My friends, if you have come here seeking a very serious and important book review, I am not at all sorry to relate that you are not going to find it here, for today, we are talking about Spontaneous, by Aaron Starmer, a text that is not meant for a serious review. The thumbnail version: If you like explosive love stories, and I do mean explosive, you must definitely read this book, because it is a hilarious but also quite sharp love story about a girl surrounded by people who won’t stop blowing up.
In some ways, it reminds me of Going Bovine: There’s the somewhat self deprecatory narrator who constructs this amazingly lively, beautiful world, and it’s incredibly fun, and it’s also gross, but in such a cartoonish way that you’re not going to be left with your skin crawling even though people are blowing up every few pages. Spontaneously, I should clarify, as in spontaneous human combustion but on steroids.
So it’s kind of a story about that, and how a community falls apart because seniors won’t stop popping off left and right. I mean, think about it, if a group of people of a certain age were liable to just explode without warning or any real explanation, it would put a school, and eventually a town, on edge. It’s about what happens when people start freaking out and searching for any rational explanation, and then there are government conspiracy theories, and then actual government conspiracies, and there’s a determined attempt to keep on with high school, and twin drug dealers, and the ACLU even makes a guest appearance.
But it’s also about love, because, you know, high school, and the end of the world? Recipe for disaster but also for romance, which is what our intrepid narrator, Mara, happens to get. And that’s when you start to realise that the structure of the book is much more clever than it lets on, because while this is a gory and silly adventure, it’s also about a complicated metaphor of love and relationships and belonging and saying goodbye. Senior year is a period when everything really does feel like it’s exploding constantly as your classmates begin to pull apart — some people on to college, others to trade school, others directly into careers, or to travel, or other things. Especially in a small town where you know everyone and are intimately bound with them, senior year is the moment when you realise that everything isn’t going to stay static, that things are changing, and very rapidly, too.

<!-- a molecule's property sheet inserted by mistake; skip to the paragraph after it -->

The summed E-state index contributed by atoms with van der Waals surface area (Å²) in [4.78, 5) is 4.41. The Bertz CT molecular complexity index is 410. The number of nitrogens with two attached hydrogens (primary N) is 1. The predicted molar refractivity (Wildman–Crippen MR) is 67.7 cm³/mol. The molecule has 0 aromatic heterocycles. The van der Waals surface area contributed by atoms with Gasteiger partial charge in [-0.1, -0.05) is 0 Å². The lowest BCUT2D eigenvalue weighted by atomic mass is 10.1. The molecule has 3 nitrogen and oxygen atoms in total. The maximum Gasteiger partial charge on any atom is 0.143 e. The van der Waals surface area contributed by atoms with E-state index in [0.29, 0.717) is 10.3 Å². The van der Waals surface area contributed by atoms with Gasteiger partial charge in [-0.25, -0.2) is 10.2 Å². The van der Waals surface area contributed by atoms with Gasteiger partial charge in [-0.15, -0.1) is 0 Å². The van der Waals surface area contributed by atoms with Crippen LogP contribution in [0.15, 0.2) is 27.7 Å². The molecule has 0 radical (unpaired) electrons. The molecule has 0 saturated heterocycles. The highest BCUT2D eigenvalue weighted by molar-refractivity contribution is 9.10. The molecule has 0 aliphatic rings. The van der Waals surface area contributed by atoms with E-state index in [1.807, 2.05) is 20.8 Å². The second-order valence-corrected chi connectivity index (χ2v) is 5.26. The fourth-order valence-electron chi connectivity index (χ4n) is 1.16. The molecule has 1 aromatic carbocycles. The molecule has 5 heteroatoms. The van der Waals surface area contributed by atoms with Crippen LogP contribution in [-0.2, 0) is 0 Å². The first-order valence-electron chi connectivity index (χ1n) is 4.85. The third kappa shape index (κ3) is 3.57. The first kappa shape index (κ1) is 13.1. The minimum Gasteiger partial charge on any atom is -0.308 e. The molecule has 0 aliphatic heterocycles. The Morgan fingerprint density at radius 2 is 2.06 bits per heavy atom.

Mara is funny and smart and raunchy and lazy and sometimes very sad, as she tries to dispassionately describe the absolute chaos unfolding around her with her boyfriend at her side. Meanwhile, she’s allowed her best friend to sort of slip away into the deep — she’s so bound up in her new boyfriend and the explosions and everything that the person who has been firmly with her for years kind of passes to the back of her mind. There’s even a great moment where the two are talking and Mara comes to the uneasy realisation that she doesn’t know why they’re even friends, but in a way, that makes the bond even deeper and more important to her.
While there’s a lot going on beneath the surface of this book, it doesn’t really feel the need to clonk you over the head with it, which I appreciate. Even when Mara’s breaking the fourth wall with a coy self-awareness that tells you she knows exactly what she’s doing, you can kind of forgive her for doing something so trite. This is a book that at times feels like a long, rambling, kind of surreal conversation with someone in a setting where you will never see each other again, so they can just go ahead and lay it all out, and also, you’re probably both high. Or maybe one of you is. But you’re not sure which one. (It’s probably you.)
Mara isn’t snarky — she’s more sophisticated and composed than that, and there is a certain earnestness to her that keeps the comedy on an even keel. She doesn’t think she’s better than the people around her and she’s not out to prove anything, she just wants to tell a story that needs to be told, and make sure it gets told in the right way. She understands the power of storytelling — which you will see unfold very graphically in the end stages of the book when everything really starts going to hell — and there is a hint of the Hunter S. Thompson about her, the flamboyant, the wild, the slightly out of control, the defiant.
This is not a story with a cheap way out. It’s no outsiders prevail against the man narrative — the combusted range from the awful to the perfectly reasonable, from people who done terrible things to people who are honestly all right, really. There’s no grand moral for the reader, other than a sense that yeah, the world is a place where things can go to hell in a handbasket very quickly, and you can either succumb to the inevitable or you can rise up and do something about it, but if you do, hell might follow you anyway, so, yeah, prepare for that. Also, don’t do drugs, kids. At least, not adulterated ones from suspect origins. The rest are fine.
Disclosure: This review is based upon a copy of the book provided by the publisher. No other consideration was offered.
Image: Fire, Shan Sheehan, Flickr